It’s weird to go from reading about the 49ers’ incessant craziness to watching the Warriors’ pleasant dominance in the same day. After finishing their longest, coldest, toughest road trip with a record of 3-3, Golden State is getting back into their regular groove. The Warriors beat Milwaukee by nine, routed Dallas and took a 19-point lead into the fourth quarter against the Clippers.
Stephen Curry’s numbers (17.7 ppg, 7.3 apg, 1.3 rpg, 41.7 FG%) over those three games weren’t bad, but they weren’t up to his normal standards, which this year have been obscenely high. However, he put forth an obvious Play-of-the-Year candidate on Sunday, when he yo-yo’d the ball between four Clippers defenders and nailed a fallaway three.
The degree of difficulty on some of his shots has been otherworldly all season, but the threes he’s been taking lately have brought an entirely new level of ridiculousness. He had at least four such shots in the Warriors’ 98-80 win in Phoenix on Monday night, including another obstacle course-like gauntlet where he weaved around guys, turned around and fired from behind the arc.
36 points (14-for-24, 7-for-13 on threes), six rebounds, five assists (slacker) and four steals — he got Eric Bledsoe on two of those. He also had a reverse layup to beat the first quarter buzzer that looked comically easy, and multiple “celebration threes.” There was the one where he high-stepped down the court afterward, and the one in the corner where he took a tumble in front of the courtside seats, then looked up and pointed to the crowd.
If we’re worried about the MVP thing, which gets talked about a lot more than the season itself these days, Curry needed a game like this. He probably needs several more, preferably on national television against playoff teams … like the 50-13 Atlanta Hawks. The Warriors should be able to pick up steam fairly easily between now and their Mar. 18 game against the team with the second-best record in the league. (Between now and a week from tomorrow: Pistons, Nuggets, Knicks and Lakers.)
— Yes, the Warriors are 50-12. And when Draymond Green was asked about whether it was a goal to match last year’s win total of 51, he laughed and said …
— LOLKNBR (@LOLKNBR) March 10, 2015
I’m not sure if, before the season started, this roster expected to breeze past 50 wins in early March. Maybe they did. They absolutely expect that kind of dominance now.
— Green got shoved by Dahntay Jones the day before, during his postgame interview, and he tossed several verbal jabs in return from the Warriors’ locker room.
“If [Dahntay Jones] gets suspended, they may not even notice. So I guess good bump-by, but I definitely expect to be reviewed by the NBA. You know, for him to look at me and look at me again, and bump me, when I’m doing a postgame interview, that’s really smart too, when it’s on ABC. And obviously the postgame interview is the highlight of that segment, and you bump somebody? He got some camera time, which he needed because there wasn’t much celebration from their bench today, so you didn’t see him much. So he got the camera time that he was looking for…He served his purpose in today’s game.”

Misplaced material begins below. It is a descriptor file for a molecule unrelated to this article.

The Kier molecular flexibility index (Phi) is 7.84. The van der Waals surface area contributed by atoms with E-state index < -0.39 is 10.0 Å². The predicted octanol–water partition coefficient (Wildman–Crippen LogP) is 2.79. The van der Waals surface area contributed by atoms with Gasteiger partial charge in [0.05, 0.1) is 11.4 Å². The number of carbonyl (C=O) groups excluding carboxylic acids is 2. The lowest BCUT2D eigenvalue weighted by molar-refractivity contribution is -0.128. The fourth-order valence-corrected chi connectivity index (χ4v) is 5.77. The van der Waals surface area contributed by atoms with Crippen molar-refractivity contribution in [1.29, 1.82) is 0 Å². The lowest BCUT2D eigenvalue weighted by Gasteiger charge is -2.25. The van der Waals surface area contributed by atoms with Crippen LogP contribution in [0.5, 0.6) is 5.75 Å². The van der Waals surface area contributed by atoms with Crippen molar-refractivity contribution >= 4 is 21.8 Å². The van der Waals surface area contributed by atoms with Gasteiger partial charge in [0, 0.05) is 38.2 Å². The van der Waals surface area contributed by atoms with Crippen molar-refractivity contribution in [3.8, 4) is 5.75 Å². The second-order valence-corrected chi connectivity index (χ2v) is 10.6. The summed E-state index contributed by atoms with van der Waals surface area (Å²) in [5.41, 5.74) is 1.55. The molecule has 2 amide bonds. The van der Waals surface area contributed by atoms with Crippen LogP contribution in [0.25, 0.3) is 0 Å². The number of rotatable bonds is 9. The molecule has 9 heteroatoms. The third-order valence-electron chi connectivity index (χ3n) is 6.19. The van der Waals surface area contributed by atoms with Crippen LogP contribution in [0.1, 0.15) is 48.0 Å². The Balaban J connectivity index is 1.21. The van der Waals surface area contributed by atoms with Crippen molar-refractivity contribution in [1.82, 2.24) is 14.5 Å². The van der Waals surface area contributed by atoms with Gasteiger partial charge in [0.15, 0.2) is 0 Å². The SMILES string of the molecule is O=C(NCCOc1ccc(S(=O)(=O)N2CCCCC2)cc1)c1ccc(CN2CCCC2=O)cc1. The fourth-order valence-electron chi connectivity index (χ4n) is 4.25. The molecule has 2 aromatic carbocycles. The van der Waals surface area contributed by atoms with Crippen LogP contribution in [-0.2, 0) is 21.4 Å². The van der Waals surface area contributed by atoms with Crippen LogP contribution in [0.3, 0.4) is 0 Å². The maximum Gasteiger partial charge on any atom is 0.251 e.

— Doc Rivers’ retort: “I guess that tough guy in Golden State I think the bump was too hard for him clearly by how he reacted. I thought that guy was tough.”
— Rivers should worry more about his son being awful than defending Jones’ honor. And his son, Austin, should worry more about defending. And scoring. And assisting. When I named the Clippers as a “team to avoid” in the playoffs, I wasn’t thinking about Austin’s presence on this year’s team. Maybe it’s time to change the Clippers to “team to throttle” on that list. (However, they’re a shell of themselves without Blake Griffin and Jamal Crawford.)
— Looks like Klay Thompson’s shooting touch is back. He scored 25 points against Phoenix and is 17-for-32 over his last two games, 7-of-13 on threes.
— Marreese Speights played four minutes against the Suns, while David Lee didn’t leave the bench. Meanwhile, Festus Ezeli grabbed eight rebounds in 15 minutes.
— Mark Jackson can’t stand the Warriors’ success without him around, but nothing beats his disdain for Andrew Bogut (the feeling is mutual, and it’s not a York/Harbaugh kind of mutual). When Chris Paul went around a DeAndre Jordan screen and made a jumper with Bogut running at him, here’s what Jackson said.
“And that’s the problem having a big. I got in trouble before talking about a rim protector being overrated. But Chris Paul comes off that pick-and-roll, it does not matter if you have a rim protector,” Jackson said. “He’s stepping in rhythm to a midrange jumpshot. And he knows how they’re defending him.”
Later in the broadcast, Jackson said Jordan was his pick for Defensive Player of the Year. Jeff Van Gundy questioned Jackson’s comments earlier this season about rim protectors (Bogut being the prime example) being “overrated.” Jackson had no answer, and got flustered before accusing Van Gundy of attacking him, in a semi-joking kind of way that didn’t really seem like standard announcing banter.
— Jackson did lead the Warriors to their first 50-win season in 20 years. One year later, they’re going to win 60 for the first time in franchise history, and it’s going to come easily. What a year — it hasn’t included much in the way of Niner-like drama, but 50-12 and serious MVP consideration were both impossible to imagine in this region for my entire life … until this season.